Not gonna lie, I felt a little cheated with this one. I picked it up because I wanted to know more about the man behind the movie (Eugene Allen, the real butler, that is). What I felt like I got was an expanded version of the Washington Post article this story originated from. In its entirety, this book is just under 100 pages. Yes, the first half does introduce us to Mr. Allen and his story but I didn't feel like it was enough. Also, I was a little disappointed that Haygood reveals his motivation for finding and meeting Eugene Allen had nothing really to do with the man himself, but more to do with wanting to ride the wave of excitement that was going around the first presidential campaign of Barack Obama. He pretty much just says that he knew he needed to find another powerful story of another African-American that people could get caught up in. While I understand the journalistic motivation, it felt like this story could have benefited from focusing just a little more on Eugene's story itself, not just what it represented in the bigger picture. I was also a little disappointed to read that President Obama didn't seem to make more of an effort to get to know Mr. Allen. But it's pointed out that Allen not only voted for Obama, but stood out in freezing temperatures and himself in declining health to witness the inaugural ceremonies. When Allen passed, the Obamas sent over a bouquet of roses and a canned response letter, read by an administrative aide about Allen's "years of service, patriotism" etc. Obama takes Air Force One a few times a year to my town just to eat at a rib joint here and I'm states away. Shame more couldn't be done for a man having a funeral in the SAME TOWN. 


So all that only covers half of this little book. The second half focuses more on the film adaptation of Eugene Allen's story (starring Forest Whitaker as Allen) and its role in the history of African American cinema as a whole. The second half of the book also looks at other influential movies and actors such as Sidney Poitier and his performances in such pivotal films as In The Heat Of The Night, Guess Who's Coming To Dinner, and, one of my all-time faves, Lilies Of The Field.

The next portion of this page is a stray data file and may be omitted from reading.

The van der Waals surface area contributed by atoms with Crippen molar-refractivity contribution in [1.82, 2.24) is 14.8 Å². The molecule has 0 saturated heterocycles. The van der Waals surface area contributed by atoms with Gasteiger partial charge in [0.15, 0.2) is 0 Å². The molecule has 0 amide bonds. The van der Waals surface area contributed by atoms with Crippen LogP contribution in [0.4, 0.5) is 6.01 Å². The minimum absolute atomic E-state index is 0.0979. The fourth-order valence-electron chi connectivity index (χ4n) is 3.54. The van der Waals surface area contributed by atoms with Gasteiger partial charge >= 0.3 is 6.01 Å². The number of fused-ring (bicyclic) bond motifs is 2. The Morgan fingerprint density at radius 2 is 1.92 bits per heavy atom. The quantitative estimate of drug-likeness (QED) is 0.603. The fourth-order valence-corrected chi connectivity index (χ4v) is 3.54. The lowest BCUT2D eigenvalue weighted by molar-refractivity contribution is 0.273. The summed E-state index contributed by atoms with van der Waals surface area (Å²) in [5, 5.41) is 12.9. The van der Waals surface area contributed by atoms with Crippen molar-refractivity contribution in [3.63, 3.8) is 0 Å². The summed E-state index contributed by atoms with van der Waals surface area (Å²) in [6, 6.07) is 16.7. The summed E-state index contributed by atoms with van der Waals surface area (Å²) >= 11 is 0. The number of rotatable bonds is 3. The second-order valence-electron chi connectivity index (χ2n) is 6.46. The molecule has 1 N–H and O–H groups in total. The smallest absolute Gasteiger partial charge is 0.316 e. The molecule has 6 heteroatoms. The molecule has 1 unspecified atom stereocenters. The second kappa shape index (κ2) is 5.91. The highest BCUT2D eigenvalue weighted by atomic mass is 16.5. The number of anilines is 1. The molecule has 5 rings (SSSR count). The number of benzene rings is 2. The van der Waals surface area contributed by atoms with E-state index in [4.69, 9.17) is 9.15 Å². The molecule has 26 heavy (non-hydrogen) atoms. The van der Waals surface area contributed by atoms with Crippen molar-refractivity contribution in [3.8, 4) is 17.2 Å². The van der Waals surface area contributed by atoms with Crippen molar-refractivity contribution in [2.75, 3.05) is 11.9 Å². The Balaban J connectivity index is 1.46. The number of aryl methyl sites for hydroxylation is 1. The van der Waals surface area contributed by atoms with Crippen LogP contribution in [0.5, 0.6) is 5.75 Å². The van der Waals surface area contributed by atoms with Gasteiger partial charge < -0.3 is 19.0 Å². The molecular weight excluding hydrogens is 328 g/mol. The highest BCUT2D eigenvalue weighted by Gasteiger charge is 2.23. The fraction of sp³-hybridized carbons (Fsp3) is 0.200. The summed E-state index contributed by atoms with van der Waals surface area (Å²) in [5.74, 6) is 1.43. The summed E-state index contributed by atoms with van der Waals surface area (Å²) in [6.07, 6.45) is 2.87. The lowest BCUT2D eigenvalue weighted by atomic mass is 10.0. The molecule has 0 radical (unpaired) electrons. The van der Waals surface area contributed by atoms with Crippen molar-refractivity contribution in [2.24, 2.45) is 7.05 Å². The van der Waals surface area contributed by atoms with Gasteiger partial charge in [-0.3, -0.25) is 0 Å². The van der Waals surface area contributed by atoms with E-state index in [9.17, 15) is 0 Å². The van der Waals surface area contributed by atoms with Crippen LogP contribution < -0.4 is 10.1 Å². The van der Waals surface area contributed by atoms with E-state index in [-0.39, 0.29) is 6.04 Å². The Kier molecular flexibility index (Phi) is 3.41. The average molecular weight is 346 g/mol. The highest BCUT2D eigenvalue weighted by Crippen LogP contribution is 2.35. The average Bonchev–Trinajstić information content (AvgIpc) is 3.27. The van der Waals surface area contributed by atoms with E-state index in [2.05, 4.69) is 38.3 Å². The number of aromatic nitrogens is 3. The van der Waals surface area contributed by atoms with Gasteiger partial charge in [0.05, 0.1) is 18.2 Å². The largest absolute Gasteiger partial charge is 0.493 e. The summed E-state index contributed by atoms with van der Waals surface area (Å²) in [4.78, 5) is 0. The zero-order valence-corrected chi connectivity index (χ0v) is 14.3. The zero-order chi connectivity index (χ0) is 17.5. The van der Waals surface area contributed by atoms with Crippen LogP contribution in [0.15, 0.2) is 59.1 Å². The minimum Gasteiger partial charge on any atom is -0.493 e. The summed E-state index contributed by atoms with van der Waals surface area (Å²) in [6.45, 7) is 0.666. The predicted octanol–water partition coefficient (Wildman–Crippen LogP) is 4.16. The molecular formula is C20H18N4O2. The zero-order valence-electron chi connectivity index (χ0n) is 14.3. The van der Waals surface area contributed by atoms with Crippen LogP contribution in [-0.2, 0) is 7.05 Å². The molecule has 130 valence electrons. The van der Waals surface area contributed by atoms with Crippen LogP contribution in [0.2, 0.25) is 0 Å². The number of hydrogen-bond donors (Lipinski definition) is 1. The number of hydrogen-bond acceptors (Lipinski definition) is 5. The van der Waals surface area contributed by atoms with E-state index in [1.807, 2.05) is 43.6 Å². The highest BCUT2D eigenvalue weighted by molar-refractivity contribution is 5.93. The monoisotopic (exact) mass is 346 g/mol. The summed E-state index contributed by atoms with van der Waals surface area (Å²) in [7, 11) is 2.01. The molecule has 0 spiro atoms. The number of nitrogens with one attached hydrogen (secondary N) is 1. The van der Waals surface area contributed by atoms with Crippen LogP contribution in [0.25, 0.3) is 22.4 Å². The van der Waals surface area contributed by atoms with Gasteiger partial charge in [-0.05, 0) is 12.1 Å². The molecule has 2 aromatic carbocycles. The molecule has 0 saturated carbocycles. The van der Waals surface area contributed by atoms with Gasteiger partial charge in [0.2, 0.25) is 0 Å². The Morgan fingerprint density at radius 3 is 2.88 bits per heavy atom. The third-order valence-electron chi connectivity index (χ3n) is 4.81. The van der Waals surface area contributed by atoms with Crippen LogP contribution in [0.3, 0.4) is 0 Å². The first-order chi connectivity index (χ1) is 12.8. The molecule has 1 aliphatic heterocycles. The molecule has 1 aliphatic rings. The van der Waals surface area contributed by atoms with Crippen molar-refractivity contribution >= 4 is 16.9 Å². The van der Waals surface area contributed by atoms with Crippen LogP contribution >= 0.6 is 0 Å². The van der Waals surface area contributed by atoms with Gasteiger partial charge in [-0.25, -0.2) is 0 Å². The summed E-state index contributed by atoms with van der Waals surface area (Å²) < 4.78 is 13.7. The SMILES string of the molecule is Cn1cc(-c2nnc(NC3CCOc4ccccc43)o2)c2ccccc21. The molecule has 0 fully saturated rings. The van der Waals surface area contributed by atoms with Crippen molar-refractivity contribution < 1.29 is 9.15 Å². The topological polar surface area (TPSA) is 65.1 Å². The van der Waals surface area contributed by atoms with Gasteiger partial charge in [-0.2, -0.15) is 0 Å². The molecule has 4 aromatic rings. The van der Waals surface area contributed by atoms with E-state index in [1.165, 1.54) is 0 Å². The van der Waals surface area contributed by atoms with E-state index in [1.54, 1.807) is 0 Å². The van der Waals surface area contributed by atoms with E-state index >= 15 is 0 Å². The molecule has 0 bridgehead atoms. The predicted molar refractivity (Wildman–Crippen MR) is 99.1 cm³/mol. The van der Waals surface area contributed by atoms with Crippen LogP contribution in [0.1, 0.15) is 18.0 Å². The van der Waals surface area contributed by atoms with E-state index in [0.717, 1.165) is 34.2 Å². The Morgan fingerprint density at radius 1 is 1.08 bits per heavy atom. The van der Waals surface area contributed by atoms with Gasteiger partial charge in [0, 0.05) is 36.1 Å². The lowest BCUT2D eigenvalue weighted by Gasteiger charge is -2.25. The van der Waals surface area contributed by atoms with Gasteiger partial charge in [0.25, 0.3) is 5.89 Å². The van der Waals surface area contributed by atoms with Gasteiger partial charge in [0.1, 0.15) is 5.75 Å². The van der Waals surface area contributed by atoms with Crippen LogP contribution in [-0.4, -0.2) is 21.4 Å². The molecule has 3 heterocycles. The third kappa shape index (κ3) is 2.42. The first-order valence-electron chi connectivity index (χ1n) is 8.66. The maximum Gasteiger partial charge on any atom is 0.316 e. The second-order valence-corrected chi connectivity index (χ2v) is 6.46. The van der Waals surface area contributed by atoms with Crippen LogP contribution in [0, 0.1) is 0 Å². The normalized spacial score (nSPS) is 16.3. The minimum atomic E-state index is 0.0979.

Historical tidbit here: Poitier was the first black male to be nominated for and win an Oscar -- for his Lilies of The Field role, btw. He was up against actors Albert Finney, Richard Harris and Paul Newman. It wouldn't be until nearly 40 years later that another black man would be nominated. FORTY YEARS! That nomination went to Denzel Washington for Training Day, which I believe he also won.



So while what is here of Eugene Allen's story is compelling and an important read, I again say I wish there had been more attention put on that story itself, rather than just making it a blip in a larger topic. This short read will provide a means -- for those wanting to be more informed on Black History -- to dip their toes into before tackling weightier and more painful reads (which should also be read, for a well-balanced education). I just wish the guest of honor had been better honored himself.